[0090] FIG. 12 is a rear perspective view of an exemplary protective shield 1200 with multiple holes 1205 into which weapons may be inserted, in accordance with an embodiment of the present invention. In the present embodiment, shield 1200 may be a large clear shield. A handle plate 1210, which may or may not be reversible, may be attached to shield 1200. Holes 1200 may be configured to accept inserts and may be covered by manual or self-closing covers. The inclusion of multiple holes 1205 may enable a user to aim a weapon from different positions or may enable multiple users to use shield 1200 at the same time.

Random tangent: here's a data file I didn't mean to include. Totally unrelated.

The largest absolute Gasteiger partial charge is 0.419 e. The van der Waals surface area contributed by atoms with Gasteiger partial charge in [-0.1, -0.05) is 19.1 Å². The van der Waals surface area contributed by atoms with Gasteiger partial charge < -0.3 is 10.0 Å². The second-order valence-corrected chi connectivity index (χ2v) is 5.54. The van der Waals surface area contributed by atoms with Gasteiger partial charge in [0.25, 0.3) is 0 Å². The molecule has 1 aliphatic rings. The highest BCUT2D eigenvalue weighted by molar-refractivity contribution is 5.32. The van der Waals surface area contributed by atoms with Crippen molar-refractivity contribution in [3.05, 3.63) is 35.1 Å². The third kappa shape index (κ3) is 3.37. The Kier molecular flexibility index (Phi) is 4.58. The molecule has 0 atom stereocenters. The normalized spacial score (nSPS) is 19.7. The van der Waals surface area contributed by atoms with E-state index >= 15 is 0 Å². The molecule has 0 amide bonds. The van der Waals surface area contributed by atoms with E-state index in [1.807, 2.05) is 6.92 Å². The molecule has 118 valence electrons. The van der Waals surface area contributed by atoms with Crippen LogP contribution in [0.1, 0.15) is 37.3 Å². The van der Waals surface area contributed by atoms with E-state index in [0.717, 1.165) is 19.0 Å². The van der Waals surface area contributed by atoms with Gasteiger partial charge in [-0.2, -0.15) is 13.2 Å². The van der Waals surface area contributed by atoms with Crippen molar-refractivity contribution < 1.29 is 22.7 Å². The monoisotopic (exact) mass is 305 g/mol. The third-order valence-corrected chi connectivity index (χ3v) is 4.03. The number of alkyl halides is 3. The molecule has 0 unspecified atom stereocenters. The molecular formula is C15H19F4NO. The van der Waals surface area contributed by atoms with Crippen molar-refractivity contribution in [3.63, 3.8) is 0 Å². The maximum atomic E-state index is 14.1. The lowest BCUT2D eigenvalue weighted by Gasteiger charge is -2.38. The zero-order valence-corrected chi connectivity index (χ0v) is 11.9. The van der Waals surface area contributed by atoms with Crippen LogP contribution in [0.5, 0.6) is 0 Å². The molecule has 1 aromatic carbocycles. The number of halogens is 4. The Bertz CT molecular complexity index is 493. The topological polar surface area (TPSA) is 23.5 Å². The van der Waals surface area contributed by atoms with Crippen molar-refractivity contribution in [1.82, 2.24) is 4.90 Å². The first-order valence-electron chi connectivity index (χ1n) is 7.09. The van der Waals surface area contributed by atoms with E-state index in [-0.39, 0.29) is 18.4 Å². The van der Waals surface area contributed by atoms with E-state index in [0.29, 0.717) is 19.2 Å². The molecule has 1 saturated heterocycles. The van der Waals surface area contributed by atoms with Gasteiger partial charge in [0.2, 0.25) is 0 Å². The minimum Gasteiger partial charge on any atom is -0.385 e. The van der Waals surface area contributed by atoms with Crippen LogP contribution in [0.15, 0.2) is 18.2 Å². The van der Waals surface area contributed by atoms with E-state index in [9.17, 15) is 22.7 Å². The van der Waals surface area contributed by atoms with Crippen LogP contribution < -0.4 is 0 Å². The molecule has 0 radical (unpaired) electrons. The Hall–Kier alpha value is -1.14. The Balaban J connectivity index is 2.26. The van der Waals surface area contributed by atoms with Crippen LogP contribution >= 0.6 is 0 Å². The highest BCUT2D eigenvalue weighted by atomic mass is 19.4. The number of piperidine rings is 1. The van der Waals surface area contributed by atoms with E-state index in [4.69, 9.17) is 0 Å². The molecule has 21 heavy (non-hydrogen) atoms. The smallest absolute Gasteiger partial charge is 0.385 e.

[0091] FIGS. 13A through 13C illustrate an exemplary protective shield 1300 with multiple holes 1305 into which weapons may be inserted, in accordance with an embodiment of the present invention. FIG. 13A is a rear perspective view of shield 1300 in a vertical position. FIG. 13B is a rear perspective view of shield 1300 in a horizontal position, and FIG. 13C is a side perspective view of shield 1300 being used in the horizontal position. In the present embodiment, shield 1300 may be a large, clear shield with three holes 1305, which may enable up to three users to use shield 1300 at the same time. Referring to FIG. 13A, shield 1300 can be made to be freestanding in the vertical position using vertical telescoping bracing rods 1310. Vertical bracing rods 1310 may collapse against shield in a closed position 1315 when not in use. Referring to FIG. 13B, shield 1300 can be held in the horizontal position by horizontal telescoping bracing rods 1320. Horizontal bracing rods 1320 may be collapsed into a closed position 1325 when not in use. Bracing rods 1310 and 1320 may be attached to shield 1300 by a quick attach screw, similar to a screw in a gun stock to hold a quick attach sling, that may be swivel mounted to shield 1300. Bracing rods 1310 and 1320 may be able to adjust to different lengths and angles for positioning shield 1300 on uneven surfaces. This may be important when used in the field. Referring to FIG. 13C, to engage in long range shooting, a user 1330 may lay down with a rifle 1335 placed through one of holes 1305 with shield 1300 in the horizontal position. In the laying position, user 1330 may remain completely behind shield 1300. Furthermore, the clear material of shield 1300 may enable user 1330 to use any sights on rifle 1335 for aiming.